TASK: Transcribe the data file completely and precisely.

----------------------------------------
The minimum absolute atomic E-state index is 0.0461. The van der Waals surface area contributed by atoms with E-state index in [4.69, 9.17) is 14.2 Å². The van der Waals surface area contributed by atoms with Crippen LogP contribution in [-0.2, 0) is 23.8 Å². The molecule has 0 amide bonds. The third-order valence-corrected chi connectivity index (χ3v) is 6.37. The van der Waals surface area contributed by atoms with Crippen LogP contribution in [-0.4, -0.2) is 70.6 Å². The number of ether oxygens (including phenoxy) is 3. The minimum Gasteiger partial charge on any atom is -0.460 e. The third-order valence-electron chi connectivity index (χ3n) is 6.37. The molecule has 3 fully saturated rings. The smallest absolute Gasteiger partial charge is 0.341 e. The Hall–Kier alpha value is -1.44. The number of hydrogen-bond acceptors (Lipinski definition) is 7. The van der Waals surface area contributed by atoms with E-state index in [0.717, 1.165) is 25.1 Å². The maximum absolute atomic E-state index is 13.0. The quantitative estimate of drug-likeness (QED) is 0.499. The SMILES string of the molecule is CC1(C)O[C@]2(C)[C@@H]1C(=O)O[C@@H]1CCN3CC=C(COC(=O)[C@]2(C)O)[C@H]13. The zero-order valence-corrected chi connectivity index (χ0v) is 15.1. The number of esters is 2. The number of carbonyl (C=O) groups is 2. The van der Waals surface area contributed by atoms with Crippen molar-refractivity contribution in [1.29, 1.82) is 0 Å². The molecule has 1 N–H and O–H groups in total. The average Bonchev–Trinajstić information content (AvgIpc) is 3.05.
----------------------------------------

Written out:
The minimum absolute atomic E-state index is 0.0461. The van der Waals surface area contributed by atoms with E-state index in [4.69, 9.17) is 14.2 Å². The van der Waals surface area contributed by atoms with Crippen LogP contribution in [-0.2, 0) is 23.8 Å². The molecule has 0 amide bonds. The third-order valence-corrected chi connectivity index (χ3v) is 6.37. The van der Waals surface area contributed by atoms with Crippen LogP contribution in [-0.4, -0.2) is 70.6 Å². The number of ether oxygens (including phenoxy) is 3. The minimum Gasteiger partial charge on any atom is -0.460 e. The third-order valence-electron chi connectivity index (χ3n) is 6.37. The molecule has 3 fully saturated rings. The smallest absolute Gasteiger partial charge is 0.341 e. The Hall–Kier alpha value is -1.44. The number of hydrogen-bond acceptors (Lipinski definition) is 7. The van der Waals surface area contributed by atoms with E-state index in [0.717, 1.165) is 25.1 Å². The maximum absolute atomic E-state index is 13.0. The quantitative estimate of drug-likeness (QED) is 0.499. The SMILES string of the molecule is CC1(C)O[C@]2(C)[C@@H]1C(=O)O[C@@H]1CCN3CC=C(COC(=O)[C@]2(C)O)[C@H]13. The zero-order valence-corrected chi connectivity index (χ0v) is 15.1. The number of esters is 2. The number of carbonyl (C=O) groups is 2. The van der Waals surface area contributed by atoms with Crippen molar-refractivity contribution in [1.29, 1.82) is 0 Å². The molecule has 1 N–H and O–H groups in total. The average Bonchev–Trinajstić information content (AvgIpc) is 3.05.